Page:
Nels Shafer Gleams the Cube - 2018 SOFA Residency
The SOFA Residency was a pilot program in the Spring of 2018 at the Regis Center for Art that provided two undergraduates an opportunity to create a Sculptural Object of Furniture Art (SOFA) with the assistance of the Department of Art personnel and facilities
Nels Shafer was the second recipient of the SOFA Residency, along with Frankie Yu. Nels is part of the Bachelor of Individualized Studies program at the University of Minnesota, studying Art, Biology, and Japanese. His piece titled ‘open cube’ is a modular set of chairs and a table that fit together into a cube when not in use.
Nels says the Department of Art has been a great place to explore because of the focus on learning by doing – he can experiment with CNC routers, laser cutters, and 3D printing, exploring art but also engineering without the constraints and prerequisites of other routes.
He enjoys creating things that move, interact, or serve some function in addition to being aesthetically pleasing – taking courses in Experimental Media and 3D Modeling and Digital Fabrication only deepened his belief that art doesn’t have to be a static, pretty object you can’t touch as in traditional art museums. He prefers works that the audience can experience physically and conceptually at the same time, akin to those found in children’s or science museums.
Nels applied for the SOFA Residency because he had taken the 3D fabrication course with lecturer and research technician Robin Schwartzman, and was attracted by the challenge of a larger scale work, treating it as a sort of modular, 3D puzzle with a functional dimension as a piece of furniture.
It was his first time working with wood on this scale and encountered numerous challenges in the process. In order to make the pieces interlock perfectly, extreme precision was required in both measurements and equipment settings as well as the inclusion of tolerances to account for warping and other natural properties of the material. There were stressful, even embarrassing moments during the process, but he has a positive attitude and views it as a valuable student learning experience that will serve him well going forward. Nels says it gave him insight into how to visualize a project from start to finish, from concept to final assembly and learned to approach initial design questions in terms of the capabilities of the different tools available.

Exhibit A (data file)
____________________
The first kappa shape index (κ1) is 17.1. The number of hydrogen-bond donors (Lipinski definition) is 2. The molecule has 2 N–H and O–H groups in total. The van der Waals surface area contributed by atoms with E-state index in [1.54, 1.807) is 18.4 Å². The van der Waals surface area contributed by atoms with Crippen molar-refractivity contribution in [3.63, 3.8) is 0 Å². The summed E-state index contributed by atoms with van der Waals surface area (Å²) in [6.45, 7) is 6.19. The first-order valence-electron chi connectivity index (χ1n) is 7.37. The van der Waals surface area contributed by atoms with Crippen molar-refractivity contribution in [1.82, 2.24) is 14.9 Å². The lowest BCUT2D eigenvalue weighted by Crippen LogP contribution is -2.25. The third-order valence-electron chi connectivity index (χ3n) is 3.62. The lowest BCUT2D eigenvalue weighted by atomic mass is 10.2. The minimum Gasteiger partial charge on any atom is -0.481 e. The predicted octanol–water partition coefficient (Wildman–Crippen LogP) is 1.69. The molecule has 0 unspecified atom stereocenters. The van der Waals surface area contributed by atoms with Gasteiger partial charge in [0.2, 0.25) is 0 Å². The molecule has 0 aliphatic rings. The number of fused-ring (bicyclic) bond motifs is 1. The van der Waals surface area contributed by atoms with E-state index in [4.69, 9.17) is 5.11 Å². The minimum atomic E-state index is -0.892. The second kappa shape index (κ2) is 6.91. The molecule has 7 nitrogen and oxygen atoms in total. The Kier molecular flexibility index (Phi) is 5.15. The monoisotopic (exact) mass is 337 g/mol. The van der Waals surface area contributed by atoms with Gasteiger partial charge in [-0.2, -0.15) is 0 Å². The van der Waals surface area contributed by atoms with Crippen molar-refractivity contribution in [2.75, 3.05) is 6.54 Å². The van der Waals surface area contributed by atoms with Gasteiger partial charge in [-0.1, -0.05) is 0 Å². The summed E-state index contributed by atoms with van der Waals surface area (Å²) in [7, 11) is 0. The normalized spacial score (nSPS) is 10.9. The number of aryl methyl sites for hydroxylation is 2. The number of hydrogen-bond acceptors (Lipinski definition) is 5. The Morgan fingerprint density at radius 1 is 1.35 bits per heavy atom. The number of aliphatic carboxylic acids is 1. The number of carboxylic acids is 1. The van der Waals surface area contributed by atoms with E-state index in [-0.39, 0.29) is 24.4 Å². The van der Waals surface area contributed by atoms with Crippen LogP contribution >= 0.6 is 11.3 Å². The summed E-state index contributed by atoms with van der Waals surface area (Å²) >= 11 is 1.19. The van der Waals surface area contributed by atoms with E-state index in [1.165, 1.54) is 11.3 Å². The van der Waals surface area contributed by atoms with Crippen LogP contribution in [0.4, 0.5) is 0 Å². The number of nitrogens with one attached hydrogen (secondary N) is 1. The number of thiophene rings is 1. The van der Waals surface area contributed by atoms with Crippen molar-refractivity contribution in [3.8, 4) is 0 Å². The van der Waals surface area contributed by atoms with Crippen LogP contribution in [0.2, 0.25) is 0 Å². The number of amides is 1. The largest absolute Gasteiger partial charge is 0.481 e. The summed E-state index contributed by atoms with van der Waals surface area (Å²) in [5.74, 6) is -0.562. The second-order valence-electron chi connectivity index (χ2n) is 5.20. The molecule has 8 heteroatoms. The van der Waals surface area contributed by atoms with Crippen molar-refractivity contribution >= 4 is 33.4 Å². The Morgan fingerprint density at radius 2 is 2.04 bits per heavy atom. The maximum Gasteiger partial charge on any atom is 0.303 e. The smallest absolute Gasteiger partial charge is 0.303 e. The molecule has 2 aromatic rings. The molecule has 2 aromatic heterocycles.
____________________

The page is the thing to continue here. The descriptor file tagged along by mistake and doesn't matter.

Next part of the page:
Developing proficiency with wood was also accompanied by a greater sense of connection with the carpentry/remodeling work of his grandfather and uncles. This was a surprising and satisfying part of the process that Nels is excited to share with them at the next family gathering.
He says now he is “seeing tables and chairs in a completely new light, often stopping to look at the material, and figuring out how they were put together” to be both functional and aesthetically pleasing. The SOFA Residency makes him want to keep building, and he wishes he had started taking these sorts of design and fabrication courses earlier.
Going forward, he feels empowered by his hard-earned skills and knowledge with these tools, giving him the ability to take his ideas and realize them through fabrication, which he finds “very liberating.”
Nels graduates in August, but he has received a UROP (Undergraduate Research Opportunities Program) grant to work with Associate Professor Diane Willow over the summer to convert a 3D Printer in the Department of Art into a “bio-printer” – a new biological sciences tool that can print “bioinks” with embedded bacteria among other applications. His hope is that the tool will encourage collaborations between the arts and sciences and help students introduce biological elements into their work. He is also developing an interactive project with this bio-printer that is still top-secret, but will be revealed in the fall of 2018. In addition to new iterations of open cube, Nels plans to continue investigating antidisciplinary spaces while pursuing future directions in soft robotics, biofabrication, and biomimetic design.